E-scooters – Accessibility and Insurance Issues

10th floor, West Tower, City Hall
100 Queen Street West
Toronto, ON M5H 2N2
Attention: Matthew Green

Re: IE21.7 – E-scooters – Accessibility and Insurance Issues  

Dear Councillor Jennifer McKelvie, Chair, and Members of Infrastructure and Environment Committee,

FoNTRA represents over 30 residents associations in Midtown, North Toronto and North York.  We strongly support the staff report analysis and recommendation, dated April 14, 2021.  We continue to have serious concerns with the proposal, consistent with our comments submitted in regard to the earlier staff report on this important matter.[1] 

We appreciate the extensive research and stakeholder consultations now being reported on by Transportation Services Division staff, including the learning from other jurisdictions with more experience on the matter. Experiments in large cities such as Chicago, New York, London, and Amsterdam, which have comparable population size and density to Toronto, point to many unresolved issues associated with the use of e-scooters. The experience of e-scooter-associated issues in those cities are more likely to be similar and relevant, than that of smaller cities like Ottawa and Calgary. However, we note that even Ottawa, one of those smaller cities, has banned e-scooters from its most popular destination, the Byward Market, and from National Capital Commission walkways and paths.

The staff report outlines in detail the unique risk factors associated with Toronto’s existing public infrastructure – both road and sidewalk design – that did not contemplate the addition of e-scooters. These include:

  • Risks to public safety
  • Risks to public health 
  • Impacts on the vulnerable, seniors and people with disabilities 
  • Community nuisance
  • Burden and costs to health care resources 
  • Liability and cost to the City 
  • Lack of available medical and disability coverage for e-scooter users and non-users when injured

For example, some of the key concerns related to these risks that have not been resolved:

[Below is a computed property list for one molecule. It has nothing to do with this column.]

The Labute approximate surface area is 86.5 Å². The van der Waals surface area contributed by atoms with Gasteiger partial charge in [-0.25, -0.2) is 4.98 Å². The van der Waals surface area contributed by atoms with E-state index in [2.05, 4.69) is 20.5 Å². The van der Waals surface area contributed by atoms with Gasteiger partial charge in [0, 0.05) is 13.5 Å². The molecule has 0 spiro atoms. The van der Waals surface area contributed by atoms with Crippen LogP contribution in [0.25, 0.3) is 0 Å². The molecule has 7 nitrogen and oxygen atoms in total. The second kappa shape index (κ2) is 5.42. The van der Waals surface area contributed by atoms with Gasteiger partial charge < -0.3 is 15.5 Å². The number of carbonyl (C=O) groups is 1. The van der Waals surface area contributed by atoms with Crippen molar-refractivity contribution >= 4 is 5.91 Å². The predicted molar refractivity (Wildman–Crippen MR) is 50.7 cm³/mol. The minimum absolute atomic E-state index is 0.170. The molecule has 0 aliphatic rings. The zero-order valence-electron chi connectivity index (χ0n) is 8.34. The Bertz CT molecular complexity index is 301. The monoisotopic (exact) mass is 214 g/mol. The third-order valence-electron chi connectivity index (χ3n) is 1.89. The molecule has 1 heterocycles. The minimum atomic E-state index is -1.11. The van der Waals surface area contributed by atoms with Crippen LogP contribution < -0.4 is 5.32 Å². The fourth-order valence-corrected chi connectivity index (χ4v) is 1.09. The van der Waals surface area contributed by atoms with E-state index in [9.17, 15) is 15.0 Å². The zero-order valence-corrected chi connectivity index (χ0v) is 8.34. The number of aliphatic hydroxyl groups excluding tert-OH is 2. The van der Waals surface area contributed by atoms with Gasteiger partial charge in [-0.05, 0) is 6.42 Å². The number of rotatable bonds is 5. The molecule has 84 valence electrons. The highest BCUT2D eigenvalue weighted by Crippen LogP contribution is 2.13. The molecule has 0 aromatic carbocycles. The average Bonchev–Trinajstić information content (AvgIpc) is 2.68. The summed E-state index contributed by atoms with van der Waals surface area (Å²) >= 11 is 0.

• additional barriers created for pedestrians and persons with disabilities who use sidewalks out of necessity, especially people living with no vision/low vision, users of mobility assistive devices, or older adults encountering illegal sidewalk riding or poorly parked e-scooters;
  • significant challenges and difficulties with enforcing moving violations (i.e., lack of policing resources to witness/enforce illegal e-scooter use on sidewalks, ‘hit and runs’, and the inability to identify the e-scooter rider); and
  • how someone injured by an e-scooter rider or trip hazard caused by an improperly parked e-scooter would be compensated for damages (i.e. rehabilitation, lost wages, and medical costs). 
  • e-scooters tend to replace bike share programs, and would certainly make walking less safe.

FONTRA supports alternative modes of transportation, especially climate friendly modes that reduce GHG emissions; however we believe that devoting increased City resources to improving pedestrian and biking infrastructure would provide more benefit, and safer transportation to more of the City’s population, than e-scooters, and without the increased risks and costs associated with them.

FoNTRA recommends:

  • that Planning and Housing Committee recommend to City Council that it decline the option to participate in O.Reg 389/19 – Pilot Project – Electric Kick-Scooters

Yours truly,

Geoff Kettel
Co-Chair, FoNTRA

Cathie Macdonald
Co-Chair, FoNTRA


cc: Barbara Gray, General Manager, Transportation Services Division
Elyse Parker, Director, Policy and Innovation, Transportation Services Division
Janet Lo, Senior Project Manager, Transportation Services Division


[1] (July 8, 2020) Letter from Geoff Kettel and Cathie Macdonald, Co-Chairs, Federation of North Toronto Residents Associations (IE.New.IE14.10.10)
(http://www.toronto.ca/legdocs/mmis/2020/ie/comm/communicationfile-108188.pdf)